Declaring “enough is enough,” over 100,000 Australian women and their allies took to the nation’s streets Sunday and Monday during a nationwide #March4Justice to denounce sexual violence and gender discrimination.
People in at least 40 cities and towns took part in the demonstrations, according to event organizers. Janine Hendry, the main organizer, told the New York Times that “there are huge numbers of women around the country that have had enough, quite frankly, of their appalling response to sexual assault and harassment.”
“We want change and we want it now,” she said.
The organizers handed Parliament a petition addressed to Prime Minister Scott Morrison demanding four immediate actions, reported by the Sydney Morning Herald as:
- Independent investigations into all cases of gendered violence;
- Fully implementing the 55 recommendations in the Australian Human Rights Commission’s Respect@Work report of the National Inquiry into Sexual Harassment in Australian Workplaces 2020;
- Lifting public funding for gendered violence prevention; and
- A federal Gender Equality Act.
Morrison’s conservative Liberal Party has been roiled by recent sexual assault allegations. Earlier this month, Australian Attorney-General Christian Porter confirmed he stands accused of raping a 16-year-old in 1988 who, after writing down what she said happened to her, killed herself last year. Porter denies the allegation.
On the lawn of Parliament House in the capital city of Canberra, Brittany Higgins—a former Liberal staffer who says she was raped by a male colleague in a government minister’s office in 2019—delivered a powerful address that brought many in the audience to tears.
“We are here because it is unfathomable that we are still having to fight this same stale, tired fight,” said Higgins. “My story was on the front page for the sole reason that it was a painful reminder to women that it can happen in Parliament House and can truly happen anywhere.”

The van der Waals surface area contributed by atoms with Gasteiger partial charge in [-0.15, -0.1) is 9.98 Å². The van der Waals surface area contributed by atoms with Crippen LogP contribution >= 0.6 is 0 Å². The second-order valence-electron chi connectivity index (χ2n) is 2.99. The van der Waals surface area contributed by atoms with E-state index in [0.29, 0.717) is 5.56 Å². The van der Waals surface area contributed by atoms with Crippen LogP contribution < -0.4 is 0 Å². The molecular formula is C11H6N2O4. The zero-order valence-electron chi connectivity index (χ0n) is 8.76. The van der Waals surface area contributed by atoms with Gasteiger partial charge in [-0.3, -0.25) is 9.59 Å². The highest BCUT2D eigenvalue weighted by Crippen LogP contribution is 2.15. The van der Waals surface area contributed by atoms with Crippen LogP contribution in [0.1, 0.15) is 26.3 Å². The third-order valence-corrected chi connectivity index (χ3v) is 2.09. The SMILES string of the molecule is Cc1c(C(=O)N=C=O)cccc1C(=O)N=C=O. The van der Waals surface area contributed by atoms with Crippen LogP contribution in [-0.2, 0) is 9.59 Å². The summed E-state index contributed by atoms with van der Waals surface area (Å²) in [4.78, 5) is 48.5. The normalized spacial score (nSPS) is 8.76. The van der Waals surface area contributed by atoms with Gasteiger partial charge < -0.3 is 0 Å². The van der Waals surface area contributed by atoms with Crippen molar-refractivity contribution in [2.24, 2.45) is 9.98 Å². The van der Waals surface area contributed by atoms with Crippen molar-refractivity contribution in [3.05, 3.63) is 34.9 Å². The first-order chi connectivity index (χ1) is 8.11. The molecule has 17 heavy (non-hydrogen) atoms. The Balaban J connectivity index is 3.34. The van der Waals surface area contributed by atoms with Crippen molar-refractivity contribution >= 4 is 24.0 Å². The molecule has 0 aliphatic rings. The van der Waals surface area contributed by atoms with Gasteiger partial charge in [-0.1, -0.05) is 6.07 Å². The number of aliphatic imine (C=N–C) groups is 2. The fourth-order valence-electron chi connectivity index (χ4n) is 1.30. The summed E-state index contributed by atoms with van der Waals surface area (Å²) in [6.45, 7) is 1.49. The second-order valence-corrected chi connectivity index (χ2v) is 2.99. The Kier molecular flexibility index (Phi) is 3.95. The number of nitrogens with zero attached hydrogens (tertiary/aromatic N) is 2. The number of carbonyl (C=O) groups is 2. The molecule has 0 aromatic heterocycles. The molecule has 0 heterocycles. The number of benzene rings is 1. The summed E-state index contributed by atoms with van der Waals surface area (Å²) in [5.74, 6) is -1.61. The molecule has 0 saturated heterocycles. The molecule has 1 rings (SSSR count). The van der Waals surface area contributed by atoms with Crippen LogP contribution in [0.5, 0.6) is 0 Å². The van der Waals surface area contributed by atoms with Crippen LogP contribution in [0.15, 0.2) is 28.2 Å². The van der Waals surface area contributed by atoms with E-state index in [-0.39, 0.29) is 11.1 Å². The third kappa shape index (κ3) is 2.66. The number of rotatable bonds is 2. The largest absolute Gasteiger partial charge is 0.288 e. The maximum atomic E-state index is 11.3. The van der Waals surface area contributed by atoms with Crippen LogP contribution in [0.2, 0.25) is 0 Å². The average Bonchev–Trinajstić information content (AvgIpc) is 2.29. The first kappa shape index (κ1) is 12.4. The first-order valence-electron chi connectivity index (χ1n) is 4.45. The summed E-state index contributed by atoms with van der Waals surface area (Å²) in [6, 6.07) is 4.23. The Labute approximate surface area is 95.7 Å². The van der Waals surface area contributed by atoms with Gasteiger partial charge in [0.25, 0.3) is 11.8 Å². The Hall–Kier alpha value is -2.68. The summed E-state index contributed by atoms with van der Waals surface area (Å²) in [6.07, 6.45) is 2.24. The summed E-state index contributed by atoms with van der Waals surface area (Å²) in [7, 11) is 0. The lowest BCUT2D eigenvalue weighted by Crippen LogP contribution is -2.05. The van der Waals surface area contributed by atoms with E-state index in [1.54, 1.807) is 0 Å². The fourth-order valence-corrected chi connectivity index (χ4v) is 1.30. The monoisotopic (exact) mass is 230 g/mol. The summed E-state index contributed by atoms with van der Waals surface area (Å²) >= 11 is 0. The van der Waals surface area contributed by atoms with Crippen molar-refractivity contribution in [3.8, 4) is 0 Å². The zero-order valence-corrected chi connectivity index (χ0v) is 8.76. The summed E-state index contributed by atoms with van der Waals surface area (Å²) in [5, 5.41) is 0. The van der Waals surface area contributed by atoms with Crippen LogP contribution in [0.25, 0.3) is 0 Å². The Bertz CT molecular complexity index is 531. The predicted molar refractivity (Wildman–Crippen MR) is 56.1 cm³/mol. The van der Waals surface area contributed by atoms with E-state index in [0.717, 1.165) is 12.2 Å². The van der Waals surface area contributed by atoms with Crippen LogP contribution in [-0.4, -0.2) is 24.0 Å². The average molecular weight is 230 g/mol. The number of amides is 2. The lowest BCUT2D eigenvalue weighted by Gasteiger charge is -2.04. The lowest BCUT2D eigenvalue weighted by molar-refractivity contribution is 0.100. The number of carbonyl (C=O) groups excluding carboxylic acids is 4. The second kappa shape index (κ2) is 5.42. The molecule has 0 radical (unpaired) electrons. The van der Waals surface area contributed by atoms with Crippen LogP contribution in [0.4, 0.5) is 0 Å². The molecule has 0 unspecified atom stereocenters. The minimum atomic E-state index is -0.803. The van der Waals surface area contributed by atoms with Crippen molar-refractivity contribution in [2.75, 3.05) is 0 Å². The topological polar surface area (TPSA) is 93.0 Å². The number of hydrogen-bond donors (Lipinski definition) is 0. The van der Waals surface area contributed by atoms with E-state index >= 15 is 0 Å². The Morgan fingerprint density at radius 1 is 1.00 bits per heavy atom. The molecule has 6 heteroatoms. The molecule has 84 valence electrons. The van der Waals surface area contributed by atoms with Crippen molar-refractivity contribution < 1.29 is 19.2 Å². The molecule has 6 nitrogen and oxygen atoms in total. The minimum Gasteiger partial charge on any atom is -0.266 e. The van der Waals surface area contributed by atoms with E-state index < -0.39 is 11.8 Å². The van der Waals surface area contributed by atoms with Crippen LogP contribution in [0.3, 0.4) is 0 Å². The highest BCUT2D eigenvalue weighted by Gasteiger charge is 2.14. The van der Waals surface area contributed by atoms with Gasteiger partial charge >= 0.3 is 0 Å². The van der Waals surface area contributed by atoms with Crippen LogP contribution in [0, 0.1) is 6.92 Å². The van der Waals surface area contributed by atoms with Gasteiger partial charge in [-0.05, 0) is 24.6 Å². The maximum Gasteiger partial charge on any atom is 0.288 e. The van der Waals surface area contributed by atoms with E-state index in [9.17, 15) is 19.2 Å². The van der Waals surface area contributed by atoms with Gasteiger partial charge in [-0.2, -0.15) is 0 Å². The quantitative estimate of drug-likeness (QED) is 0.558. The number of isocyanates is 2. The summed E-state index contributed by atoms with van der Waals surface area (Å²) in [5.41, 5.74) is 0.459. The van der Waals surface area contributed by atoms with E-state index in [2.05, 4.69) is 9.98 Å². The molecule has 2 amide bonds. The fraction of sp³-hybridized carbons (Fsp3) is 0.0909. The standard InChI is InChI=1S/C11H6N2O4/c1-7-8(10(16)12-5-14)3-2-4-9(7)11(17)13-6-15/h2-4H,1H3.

“I was raped inside Parliament House by a colleague and for so long it felt like the people around me did not care about what happened because of what it might mean for them,” she continued. “It was so confusing because these people were my idols. I watched as the prime minister of Australia publicly apologized to me through the media, while privately the media team actively undermined and discredited my loved ones. I tuned into Question Time to see my former bosses, people that I had dedicated my life to, downplay my lived experience.”
Biff Ward, a founding member of the 50-year-old Canberra Women’s Liberation Group, also spoke outside Parliament House.
“I have been crying for weeks because I thought I would never see this day,” said Ward. “It feels like a tidal wave of rage is sweeping the land.”
In Melbourne, demonstrators laid out a 100-foot-long list containing the names of nearly 900 women and children killed by men since 2008.
“Behavior unspoken, behavior ignored, is behavior endorsed,” added Tame. “But if one of these barriers to progress is silence… it gives me hope because the start of the solution is also quite simple—making noise!”
The Australian protests came days after the World Health Organization released a report on the largest-ever study of the prevalence of violence against women. According to the report, one in three females worldwide, or around 736 million women, have been subjected to physical or sexual violence, mostly by intimate partners.
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